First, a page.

It has been a frustrating, and sometimes restless, early summer for residents east of the Ted Stevens Anchorage International Airport. With the airport's main north-south runway closed for renovation, traffic has been redirected to its east-west runway instead, meaning that planes are taking off east over the city, flying east over Midtown and the Hillside before veering off to their respective flight paths. Very quickly, Anchorage residents have become acquainted, sometimes to their dismay, with the volume of air traffic coming into and out of Alaska's largest city.
This year's traffic rerouting is relatively brief, a few weeks in early summer. But next year, the north-south runway will be closed all summer long, meaning that the headaches for residents who are already fed up with plane noise will be considerably more pronounced.
When in its usual configuration, it's easy to forget that our airport is so busy. Partly, that's because most of us think of passenger traffic as the main driver for airports, but for Anchorage, that's by no means true. Believe it or not, Anchorage has one of the top five airports in the world in total cargo throughput, and is No. 2 in the Western Hemisphere for landed weight of cargo aircraft. That's a lot of weight, and it helps drive home why periodic runway renovation is necessary, in much the same way as resurfacing the Glenn Highway is not an optional proposition after enough vehicles drive over it.
A big piece of the reason the airport is such an important cargo hub is Alaska's position from a global perspective, famously observed by Gen. William "Billy" Mitchell in 1935. "I believe that in the future," Mitchell testified to Congress, "whoever holds Alaska will hold the world. I think it is the most important strategic place in the world."
Gen. Mitchell was right. Fast-forward to 2018, and Alaska is less than 10 hours by air from 90 percent of the industrialized world. Our state is even closer than that to political and commercial hot spots around the Pacific rim, making Alaska a significant location for both consumer goods and military force projection. It's why Joint Base Elmendorf-Richardson has F-22 Raptor air superiority fighters and Eielson Air Force Base in the Interior is getting F-35 Joint Strike fighters. It's also why quite a few Boeing 747 cargo planes per hour have been flying out over the city during the past few weeks.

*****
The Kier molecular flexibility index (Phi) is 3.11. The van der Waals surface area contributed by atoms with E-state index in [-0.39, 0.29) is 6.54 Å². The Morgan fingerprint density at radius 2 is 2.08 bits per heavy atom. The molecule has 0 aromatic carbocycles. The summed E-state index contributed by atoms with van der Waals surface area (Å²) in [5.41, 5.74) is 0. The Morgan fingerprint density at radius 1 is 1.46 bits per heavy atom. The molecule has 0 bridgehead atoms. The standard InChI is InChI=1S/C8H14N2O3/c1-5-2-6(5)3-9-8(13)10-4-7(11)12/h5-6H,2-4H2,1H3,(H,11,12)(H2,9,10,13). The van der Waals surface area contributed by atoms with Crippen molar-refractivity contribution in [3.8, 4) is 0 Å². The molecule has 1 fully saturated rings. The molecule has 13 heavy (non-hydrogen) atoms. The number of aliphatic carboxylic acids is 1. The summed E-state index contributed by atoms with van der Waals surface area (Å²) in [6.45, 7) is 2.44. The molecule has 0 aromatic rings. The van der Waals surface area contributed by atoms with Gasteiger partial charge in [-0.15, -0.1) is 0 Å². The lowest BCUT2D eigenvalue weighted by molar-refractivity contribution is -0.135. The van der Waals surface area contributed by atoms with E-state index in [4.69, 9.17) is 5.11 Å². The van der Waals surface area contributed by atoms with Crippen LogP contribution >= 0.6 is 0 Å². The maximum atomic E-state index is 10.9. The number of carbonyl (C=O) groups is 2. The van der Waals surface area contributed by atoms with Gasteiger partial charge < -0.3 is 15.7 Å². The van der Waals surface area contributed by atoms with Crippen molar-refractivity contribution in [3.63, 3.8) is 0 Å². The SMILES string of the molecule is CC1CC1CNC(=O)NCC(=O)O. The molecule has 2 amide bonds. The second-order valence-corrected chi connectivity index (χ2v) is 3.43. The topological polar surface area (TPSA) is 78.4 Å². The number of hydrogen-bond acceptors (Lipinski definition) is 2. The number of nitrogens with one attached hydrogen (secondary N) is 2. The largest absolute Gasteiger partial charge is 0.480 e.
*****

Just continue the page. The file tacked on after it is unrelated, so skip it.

There's no question that the increased plane noise can be an issue for residents. Especially at night, low-flying planes can wake light sleepers or cause sensitive dogs to bark. Studies have shown a correlation between increased noise in cities and negative health effects such as high blood pressure, stress and heart trouble. When and where it's possible, efforts should be taken by all involved — officials, pilots, residents — to make our city a quieter place.
For the most part, however, that air traffic is not only unavoidable but tremendously beneficial to the city. According to the Anchorage Economic Development Corp., one in 10 jobs in Anchorage — 9,000 direct and about 6,500 indirect — are attributable to the airport. Seventy-one percent of all Asia-bound air cargo from the U.S. and 82 percent of all U.S.-bound air cargo from Asia transits through Anchorage. The airport contributes $2.3 million in taxes per year to the municipality.
As Alaska looks to diversify its economy and move beyond a revenue picture dominated by a single commodity, the airport offers an example of a bright spot in that effort — and assists in the development of others, such as tourism. That doesn't mean the plane noise over the city this summer and in 2019 isn't disruptive, but it does mean it's vital to the functioning of a healthy Alaska. The sound of planes overhead is the sound of a robust economy. But it's all right to put earplugs in if you don't want it to disrupt your sleep.
The views expressed here are those of the Anchorage Daily News, as expressed by its editorial board which welcomes a broad range of viewpoints. Current editorial board members are Ryan Binkley, Andy Pennington, Tom Hewitt and Andrew Jensen. To submit a piece for consideration, email firstname.lastname@example.org. Send submissions shorter than 200 words to email@example.com or click here to submit via any web browser.